The Issue of Syria and Its Union with Iraq
This document was made possible with support from Youmna and Tony Asseily
The issue of Syria and its union with Iraq
As a result of news and information coming Out of Iraq to the effect that Syria and Iraq have reached an agreement and that Khaled al-'Azm had met with the Turkish Foreign Minister, people and organisations favouring a union between the two countries have picked up the pace of their activities. Many toured popular circles and gatherings calling upon the people to send telegrams and messages of support to Khaled al-'Azm personally lauding his policies, and to Nouri al-Said in Baghdad to thank him for his position and for his lenient attitude, endorsing his policies, and urging him to finalise the projected union with Syria.
Instructions arrived from Damascus to Hameed Hameed Pacha confirming both the establishment of the new Party and that he will soon assume his responsibilities within it.
A meeting was held yesterday morning at the home of the above-mentioned individual attended by over 300 members from Hizb al-Ulema wal-Mashayekh; Hizb al-Shaab; and Hizb al-Watani; as well as by merchants, farmers, manufacturers, and the Iraqi Consul and his staff. Among the attendees were also youths from the PPS and and the Muslim Brotherhood; they agreed to set up a branch of the Damascus office, and form a Central Committee from that office.
Elections will be held in a week's time to choose the committee which will be entrusted with setting up this branch. Objectives behind the establishment of this Party are:
Working towards Arab unity starting with the union with Iraq;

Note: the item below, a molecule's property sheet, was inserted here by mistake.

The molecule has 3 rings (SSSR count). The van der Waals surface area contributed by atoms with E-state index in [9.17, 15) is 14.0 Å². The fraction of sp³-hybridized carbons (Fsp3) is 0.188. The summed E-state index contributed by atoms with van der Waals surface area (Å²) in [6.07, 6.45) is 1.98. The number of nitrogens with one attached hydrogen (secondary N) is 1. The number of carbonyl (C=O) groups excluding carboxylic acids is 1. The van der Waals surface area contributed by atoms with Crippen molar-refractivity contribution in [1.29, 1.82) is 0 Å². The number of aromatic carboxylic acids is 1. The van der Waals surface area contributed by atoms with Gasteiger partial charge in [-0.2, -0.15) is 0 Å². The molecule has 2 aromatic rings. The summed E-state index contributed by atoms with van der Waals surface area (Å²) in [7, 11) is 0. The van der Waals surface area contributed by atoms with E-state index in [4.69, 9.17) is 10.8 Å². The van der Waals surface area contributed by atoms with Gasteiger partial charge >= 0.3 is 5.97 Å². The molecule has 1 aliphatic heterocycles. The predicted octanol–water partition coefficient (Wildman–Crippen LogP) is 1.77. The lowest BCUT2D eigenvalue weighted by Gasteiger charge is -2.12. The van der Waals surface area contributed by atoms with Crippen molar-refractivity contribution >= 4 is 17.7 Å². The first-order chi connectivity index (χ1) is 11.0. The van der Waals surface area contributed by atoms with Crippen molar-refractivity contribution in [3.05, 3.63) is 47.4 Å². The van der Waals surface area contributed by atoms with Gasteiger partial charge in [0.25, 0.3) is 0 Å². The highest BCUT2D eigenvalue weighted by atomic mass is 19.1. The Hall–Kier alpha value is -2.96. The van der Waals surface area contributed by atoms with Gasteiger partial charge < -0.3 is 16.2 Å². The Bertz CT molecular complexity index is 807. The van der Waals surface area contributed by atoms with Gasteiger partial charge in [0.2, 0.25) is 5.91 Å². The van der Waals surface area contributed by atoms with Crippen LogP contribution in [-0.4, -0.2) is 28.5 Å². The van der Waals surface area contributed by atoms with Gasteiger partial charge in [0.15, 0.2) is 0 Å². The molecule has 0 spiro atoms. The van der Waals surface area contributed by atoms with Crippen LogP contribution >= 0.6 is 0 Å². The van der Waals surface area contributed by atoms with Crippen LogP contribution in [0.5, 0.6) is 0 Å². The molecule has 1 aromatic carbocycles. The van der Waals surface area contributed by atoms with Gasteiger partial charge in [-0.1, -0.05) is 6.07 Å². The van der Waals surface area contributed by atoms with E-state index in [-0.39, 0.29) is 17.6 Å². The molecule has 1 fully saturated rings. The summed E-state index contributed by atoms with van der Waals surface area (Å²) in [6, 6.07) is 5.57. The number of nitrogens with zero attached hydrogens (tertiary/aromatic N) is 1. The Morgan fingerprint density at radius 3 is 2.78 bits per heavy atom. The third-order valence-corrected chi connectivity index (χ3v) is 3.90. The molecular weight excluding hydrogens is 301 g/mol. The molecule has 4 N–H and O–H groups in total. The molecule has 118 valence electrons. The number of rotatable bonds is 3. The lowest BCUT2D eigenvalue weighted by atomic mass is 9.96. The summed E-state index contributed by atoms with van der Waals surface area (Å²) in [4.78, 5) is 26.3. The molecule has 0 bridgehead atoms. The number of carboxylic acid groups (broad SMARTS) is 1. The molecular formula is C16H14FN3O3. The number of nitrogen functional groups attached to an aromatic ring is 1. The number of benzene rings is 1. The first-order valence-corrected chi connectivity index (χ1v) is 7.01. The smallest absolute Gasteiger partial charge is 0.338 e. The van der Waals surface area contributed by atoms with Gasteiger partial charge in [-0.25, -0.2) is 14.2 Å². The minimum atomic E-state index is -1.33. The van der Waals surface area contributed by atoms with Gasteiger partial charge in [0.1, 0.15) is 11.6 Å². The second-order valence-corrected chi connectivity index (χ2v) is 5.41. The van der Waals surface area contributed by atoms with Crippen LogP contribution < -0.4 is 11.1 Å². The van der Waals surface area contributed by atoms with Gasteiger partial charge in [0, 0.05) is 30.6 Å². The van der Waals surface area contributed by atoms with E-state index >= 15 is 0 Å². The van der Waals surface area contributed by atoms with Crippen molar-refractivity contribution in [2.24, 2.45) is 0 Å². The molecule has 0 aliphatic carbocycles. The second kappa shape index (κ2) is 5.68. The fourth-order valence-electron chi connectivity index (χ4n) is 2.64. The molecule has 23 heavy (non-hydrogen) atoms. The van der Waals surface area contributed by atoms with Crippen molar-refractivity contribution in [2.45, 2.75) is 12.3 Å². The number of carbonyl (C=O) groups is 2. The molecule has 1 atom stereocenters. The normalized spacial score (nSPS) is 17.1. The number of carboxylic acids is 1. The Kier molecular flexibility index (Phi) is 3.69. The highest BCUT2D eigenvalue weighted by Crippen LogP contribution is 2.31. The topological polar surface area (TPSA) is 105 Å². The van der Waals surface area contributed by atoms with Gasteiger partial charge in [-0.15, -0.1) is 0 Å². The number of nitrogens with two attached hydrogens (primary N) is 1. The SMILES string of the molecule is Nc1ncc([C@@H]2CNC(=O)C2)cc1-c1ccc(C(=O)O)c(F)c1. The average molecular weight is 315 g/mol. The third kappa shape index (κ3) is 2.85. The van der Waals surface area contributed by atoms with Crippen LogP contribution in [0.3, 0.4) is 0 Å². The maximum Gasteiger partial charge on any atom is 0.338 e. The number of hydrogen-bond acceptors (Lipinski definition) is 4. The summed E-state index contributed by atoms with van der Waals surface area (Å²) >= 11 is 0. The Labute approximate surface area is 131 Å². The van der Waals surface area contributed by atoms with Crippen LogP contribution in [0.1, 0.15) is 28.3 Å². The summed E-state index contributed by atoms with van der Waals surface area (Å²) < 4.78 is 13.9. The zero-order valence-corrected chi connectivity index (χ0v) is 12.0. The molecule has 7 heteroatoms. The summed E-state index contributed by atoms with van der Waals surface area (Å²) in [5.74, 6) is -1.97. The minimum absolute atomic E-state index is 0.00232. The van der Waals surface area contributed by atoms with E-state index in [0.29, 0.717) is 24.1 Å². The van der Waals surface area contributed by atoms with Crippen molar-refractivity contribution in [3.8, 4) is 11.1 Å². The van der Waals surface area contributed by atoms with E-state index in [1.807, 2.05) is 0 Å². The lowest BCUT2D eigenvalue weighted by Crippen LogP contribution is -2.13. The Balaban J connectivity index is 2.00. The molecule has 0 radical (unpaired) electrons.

Supporting the Turkish-Iraqi Alliance;
Calling upon Syria to join this alliance;
Supporting Iraq and Turkey's policies before they are subjected to the Zionist danger;
Total cooperation with Iraq, Turkey, and all the Arab countries;
The need to reach an understanding with the West against communism;
Securing the Fertile Crescent;
Attending to the countries' interest in general and to protecting religion and morals in particular;
Pursuing this policy until the end;
The participants swore to execute these resolutions by all available means.
The resolutions were sent to Damascus for approval, and a copy was sent to Iraq.
The military mission and the Egyptian officers
The delegation from the Egyptian College of the Joint Chiefs of Staff has arrived in Aleppo on a private visit; its members stayed there for two days only then left for fear of possible attacks against them. Chief Said Habbi, the local commander and commander of the northern region, did not leave the delegation's side a single moment, the army and police took appropriate and wide-ranging measures to protect them, and no incidents worth mentioning occurred.
The tribes and the army
The Government dispatched a military force with the committees to the Syrian-Iraqi borders to prevent possible clashes between the tribes as a result of the ongoing disputes between them.
In fact, the Government learned that foreign parties were trying to influence the position of these tribes and that the latter are not well intentioned. It stationed a large enough force on the frontier and in the regions of Deir Ezwr and al-Jazeera, and sent another force to the regions of al-Raqqa and Ras al-Abyad to prevent the tribes from contacting the Turkish frontier post and the officers there. News reaching the army confirms that foreign hands are playing a role in rousing the 'Anza, Afda'an, and Shammar tribes, mainly Khalil Jahem, one of 'Anza's tribal leaders.
Syria and Iraq reach an agreement, and elections loom in one week related to the establishment of a new Party. Chehab lists the objectives behind this Party.
The History and Public Policy Program welcomes reuse of Digital Archive materials for research and educational purposes. Some documents may be subject to copyright, which is retained by the rights holders in accordance with US and international copyright laws. When possible, rights holders have been contacted for permission to reproduce their materials.
To enquire about this document's rights status or request permission for commercial use, please contact the History and Public Policy Program at [email protected].